Our military serves civilians

Published 9:56 am Monday, July 6, 2009

Last week’s military coup in Honduras prompted fresh meaning to this year’s Independence Day observance here. When the American colonies declared independence from Britain in 1776, there was implicit in the Declaration independence also from internal tyranny—including freedom from military control of the country. The American armed forces exist to defend this country against foreign aggression and to serve the people and government as our elected civilian representatives direct. They do not operate governmental affairs and are as non-political as possible.

Mistakes have been made, of course, but they are corrected. These mistakes, moreover, have more frequently been made by the politicians attempting to misuse the armed forces than by the military itself by intruding into civilian affairs.

The American military is constantly being denigrated by some, usually the more politically and socially liberal, precisely because there can be no serious objections. The Honduran armed forces are not criticized at all. Any who have attempted this were jailed or, worse, drafted into the army.

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For the better part of 1986 and 1987 I was stationed in Honduras with the U.S. Army’s Task Force 364. Our publicly announced mission was to construct a road through the rugged mountains so composenos could transport their meager produce to market. By confidential agreement between our governments, we also were tasked to model proper operation of an army to encourage the Honduran army to a more appropriate attitude and behavior. In my observation, this was more the American State Department’s intention than that of the Hondurans. But we tried.

I met some wonderful men in the Honduran army, but they found it difficult to remain humane and respectful of civilians. I saw a regimental commander notice a desirable piece of agricultural land and take it over for his operation when he should have been with his troops. A colleague who spent many years in the country and regularly visited unit headquarters told me he seldom found battalion or regimental commanders present, because they were off to the capital of Tegucigalpa politicking.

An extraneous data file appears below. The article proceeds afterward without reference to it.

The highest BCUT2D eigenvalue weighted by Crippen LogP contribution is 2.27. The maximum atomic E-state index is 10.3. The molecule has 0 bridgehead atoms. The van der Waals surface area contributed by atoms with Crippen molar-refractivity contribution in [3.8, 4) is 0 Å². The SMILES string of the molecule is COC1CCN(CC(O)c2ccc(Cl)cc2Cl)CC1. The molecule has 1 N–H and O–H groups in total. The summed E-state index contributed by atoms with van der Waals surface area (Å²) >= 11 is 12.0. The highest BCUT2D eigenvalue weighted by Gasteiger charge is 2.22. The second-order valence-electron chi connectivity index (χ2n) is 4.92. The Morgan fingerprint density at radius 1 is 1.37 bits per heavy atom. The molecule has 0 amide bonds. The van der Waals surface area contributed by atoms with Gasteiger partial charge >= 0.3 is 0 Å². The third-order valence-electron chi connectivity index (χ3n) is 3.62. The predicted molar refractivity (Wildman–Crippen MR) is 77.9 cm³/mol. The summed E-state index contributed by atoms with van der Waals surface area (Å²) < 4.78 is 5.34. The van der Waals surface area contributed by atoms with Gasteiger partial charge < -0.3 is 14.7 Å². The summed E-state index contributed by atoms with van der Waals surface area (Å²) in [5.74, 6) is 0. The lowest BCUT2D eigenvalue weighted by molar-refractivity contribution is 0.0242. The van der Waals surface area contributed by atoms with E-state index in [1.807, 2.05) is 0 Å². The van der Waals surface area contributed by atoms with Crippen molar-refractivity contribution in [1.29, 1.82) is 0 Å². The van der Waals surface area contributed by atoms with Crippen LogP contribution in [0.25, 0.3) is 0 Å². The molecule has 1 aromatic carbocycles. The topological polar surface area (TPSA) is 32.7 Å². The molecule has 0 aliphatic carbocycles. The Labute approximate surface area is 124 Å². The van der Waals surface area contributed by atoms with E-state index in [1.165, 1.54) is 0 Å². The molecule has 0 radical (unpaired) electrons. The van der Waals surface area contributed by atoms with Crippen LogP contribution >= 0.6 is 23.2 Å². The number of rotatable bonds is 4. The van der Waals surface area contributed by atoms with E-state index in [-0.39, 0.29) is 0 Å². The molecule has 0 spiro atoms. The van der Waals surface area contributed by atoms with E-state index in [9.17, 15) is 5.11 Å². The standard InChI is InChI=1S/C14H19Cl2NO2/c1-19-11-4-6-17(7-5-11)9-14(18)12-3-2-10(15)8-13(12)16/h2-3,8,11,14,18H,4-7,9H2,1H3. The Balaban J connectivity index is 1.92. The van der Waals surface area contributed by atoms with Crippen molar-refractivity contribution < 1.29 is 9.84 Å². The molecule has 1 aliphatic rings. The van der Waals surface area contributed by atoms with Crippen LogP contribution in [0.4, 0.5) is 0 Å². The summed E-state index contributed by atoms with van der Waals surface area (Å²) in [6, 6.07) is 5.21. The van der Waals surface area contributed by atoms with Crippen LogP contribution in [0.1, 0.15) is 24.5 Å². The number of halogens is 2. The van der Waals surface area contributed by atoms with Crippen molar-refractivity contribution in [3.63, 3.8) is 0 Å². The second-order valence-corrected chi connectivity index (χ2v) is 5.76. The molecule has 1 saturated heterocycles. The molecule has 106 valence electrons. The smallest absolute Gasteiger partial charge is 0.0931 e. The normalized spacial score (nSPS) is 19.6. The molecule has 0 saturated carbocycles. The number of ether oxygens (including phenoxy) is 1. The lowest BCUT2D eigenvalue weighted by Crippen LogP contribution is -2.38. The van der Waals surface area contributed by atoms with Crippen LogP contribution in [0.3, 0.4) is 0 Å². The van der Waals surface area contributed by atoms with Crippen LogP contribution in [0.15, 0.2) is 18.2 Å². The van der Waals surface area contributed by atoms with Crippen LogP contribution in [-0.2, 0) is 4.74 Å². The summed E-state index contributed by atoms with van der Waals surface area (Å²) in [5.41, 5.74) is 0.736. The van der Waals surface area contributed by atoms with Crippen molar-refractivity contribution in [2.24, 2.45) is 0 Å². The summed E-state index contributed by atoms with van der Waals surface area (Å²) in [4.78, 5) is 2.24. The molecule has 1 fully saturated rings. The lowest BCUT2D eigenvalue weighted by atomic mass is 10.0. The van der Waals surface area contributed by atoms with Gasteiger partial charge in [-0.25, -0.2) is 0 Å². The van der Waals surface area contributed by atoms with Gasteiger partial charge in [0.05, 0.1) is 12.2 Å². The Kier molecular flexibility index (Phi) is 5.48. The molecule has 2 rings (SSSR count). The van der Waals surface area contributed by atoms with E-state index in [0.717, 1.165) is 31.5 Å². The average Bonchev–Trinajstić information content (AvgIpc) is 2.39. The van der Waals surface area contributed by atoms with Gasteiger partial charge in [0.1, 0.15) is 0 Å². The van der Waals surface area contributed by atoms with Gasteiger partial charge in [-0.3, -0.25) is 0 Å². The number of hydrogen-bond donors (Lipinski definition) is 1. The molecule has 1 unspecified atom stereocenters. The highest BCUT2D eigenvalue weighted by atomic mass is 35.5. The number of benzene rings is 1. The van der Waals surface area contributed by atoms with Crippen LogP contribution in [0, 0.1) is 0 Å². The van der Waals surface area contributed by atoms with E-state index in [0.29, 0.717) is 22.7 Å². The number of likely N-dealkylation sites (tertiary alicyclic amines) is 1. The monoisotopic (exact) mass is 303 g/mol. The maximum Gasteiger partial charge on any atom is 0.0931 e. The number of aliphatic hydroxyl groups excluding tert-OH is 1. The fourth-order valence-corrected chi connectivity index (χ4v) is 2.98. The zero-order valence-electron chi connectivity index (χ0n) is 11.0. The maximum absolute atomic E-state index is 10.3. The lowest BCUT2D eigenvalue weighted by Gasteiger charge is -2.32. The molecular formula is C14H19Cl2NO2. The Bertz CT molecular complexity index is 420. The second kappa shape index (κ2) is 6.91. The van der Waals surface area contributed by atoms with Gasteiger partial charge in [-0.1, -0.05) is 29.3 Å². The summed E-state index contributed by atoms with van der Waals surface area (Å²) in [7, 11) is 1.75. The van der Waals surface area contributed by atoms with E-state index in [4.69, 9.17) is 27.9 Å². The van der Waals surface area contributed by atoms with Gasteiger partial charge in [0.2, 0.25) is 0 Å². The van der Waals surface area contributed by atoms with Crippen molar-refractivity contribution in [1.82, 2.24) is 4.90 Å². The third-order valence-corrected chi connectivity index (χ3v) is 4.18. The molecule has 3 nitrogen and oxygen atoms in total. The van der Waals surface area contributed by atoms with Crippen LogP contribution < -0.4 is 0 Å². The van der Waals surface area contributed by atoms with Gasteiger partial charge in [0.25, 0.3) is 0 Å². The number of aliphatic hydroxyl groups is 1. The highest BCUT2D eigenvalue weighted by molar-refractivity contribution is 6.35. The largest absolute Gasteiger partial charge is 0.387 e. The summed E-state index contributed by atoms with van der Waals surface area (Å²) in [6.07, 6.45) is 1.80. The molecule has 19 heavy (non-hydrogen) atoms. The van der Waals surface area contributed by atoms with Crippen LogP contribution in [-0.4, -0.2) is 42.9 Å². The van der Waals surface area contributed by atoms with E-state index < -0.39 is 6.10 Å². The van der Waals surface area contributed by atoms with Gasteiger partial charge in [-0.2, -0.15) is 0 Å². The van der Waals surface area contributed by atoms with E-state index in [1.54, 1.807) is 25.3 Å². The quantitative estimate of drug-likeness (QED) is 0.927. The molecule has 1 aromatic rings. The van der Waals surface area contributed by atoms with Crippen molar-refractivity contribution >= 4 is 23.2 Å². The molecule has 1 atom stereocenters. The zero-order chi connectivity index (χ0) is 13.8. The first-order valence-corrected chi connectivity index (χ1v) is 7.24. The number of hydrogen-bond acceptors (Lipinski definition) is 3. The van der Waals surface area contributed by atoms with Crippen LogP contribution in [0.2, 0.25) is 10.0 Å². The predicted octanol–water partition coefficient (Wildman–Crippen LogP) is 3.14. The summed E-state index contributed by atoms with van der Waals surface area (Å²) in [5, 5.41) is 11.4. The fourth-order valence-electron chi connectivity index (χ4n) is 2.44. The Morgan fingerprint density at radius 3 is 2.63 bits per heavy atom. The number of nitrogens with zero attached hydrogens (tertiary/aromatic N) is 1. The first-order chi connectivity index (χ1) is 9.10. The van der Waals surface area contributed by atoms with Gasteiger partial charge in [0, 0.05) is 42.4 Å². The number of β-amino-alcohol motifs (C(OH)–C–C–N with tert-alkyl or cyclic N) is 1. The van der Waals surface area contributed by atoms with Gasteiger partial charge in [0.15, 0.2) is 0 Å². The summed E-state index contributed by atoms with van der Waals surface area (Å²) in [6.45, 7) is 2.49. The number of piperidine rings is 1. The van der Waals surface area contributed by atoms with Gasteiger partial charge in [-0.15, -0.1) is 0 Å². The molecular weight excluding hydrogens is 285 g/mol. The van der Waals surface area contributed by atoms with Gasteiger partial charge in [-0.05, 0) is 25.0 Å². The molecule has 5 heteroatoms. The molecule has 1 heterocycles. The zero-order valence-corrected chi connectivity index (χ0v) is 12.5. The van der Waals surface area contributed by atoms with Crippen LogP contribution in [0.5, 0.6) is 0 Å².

They didn’t bother with a Selective Service System. When a unit needed recruits, they drove a truck into town on a Saturday night and picked up drunks and hauled them off to camp. If men went AWOL, they didn’t bother hunting them down; they just put an AWOL’s parents in jail until he turned himself in.

When I went “outside the wire,” the Honduran commander co-located with us insisted I be guarded by two of his armed soldiers. I snuck away as often as I could without them and ditched them as soon as I could when I hadn’t succeeded.

The young men brandished their weapons to scare the adults and impress the girls, and I was in real danger with them “guarding” me.

Some American missionaries in San Pedro Sula told me their children longed for typical American junk food, which the missionaries couldn’t afford. I collected a supply of PX junk food from our soldiers and took it to the children. When we drove our truck into their neighborhood, I didn’t understand why the streets were deserted. The missionary wife later wrote to me and reported their neighbors went into hiding when they saw an army vehicle approach.

When they learned our mission, the Honduran civilians just could not believe soldiers would do anything like this. The American army, they recognized, was totally different from the Honduran army.

This is why we had deployed. This, and to encourage such compassion among the Honduran soldiers. One of my more satisfying experiences was taking young Honduran officers, themselves fathers of little children, with me as we distributed clothing to poor people, which clothing had been donated by our soldiers. I saw tender smiles come to their faces as they put a new dress on little Honduran girls who had never worn a dress. There was warm humanity within their hearts, and it brought tears to our eyes to see it emerge. Our greater task was to encourage civilians to risk coming close to a soldier.

Honduras is the poorest country in Central America, and we encouraged each increment arriving for training, one plane every two weeks, to bring used clothing to give to Hondurans. Our soldiers soon began to buy new clothing with their own money, and the increased donations almost crowded our troops out of the planes.

As we redeployed, I had to get missionaries to distribute the clothing I had no time to get out.

This is what the American armed forces are; we serve as well as protect our civilians. They protect us without a coup.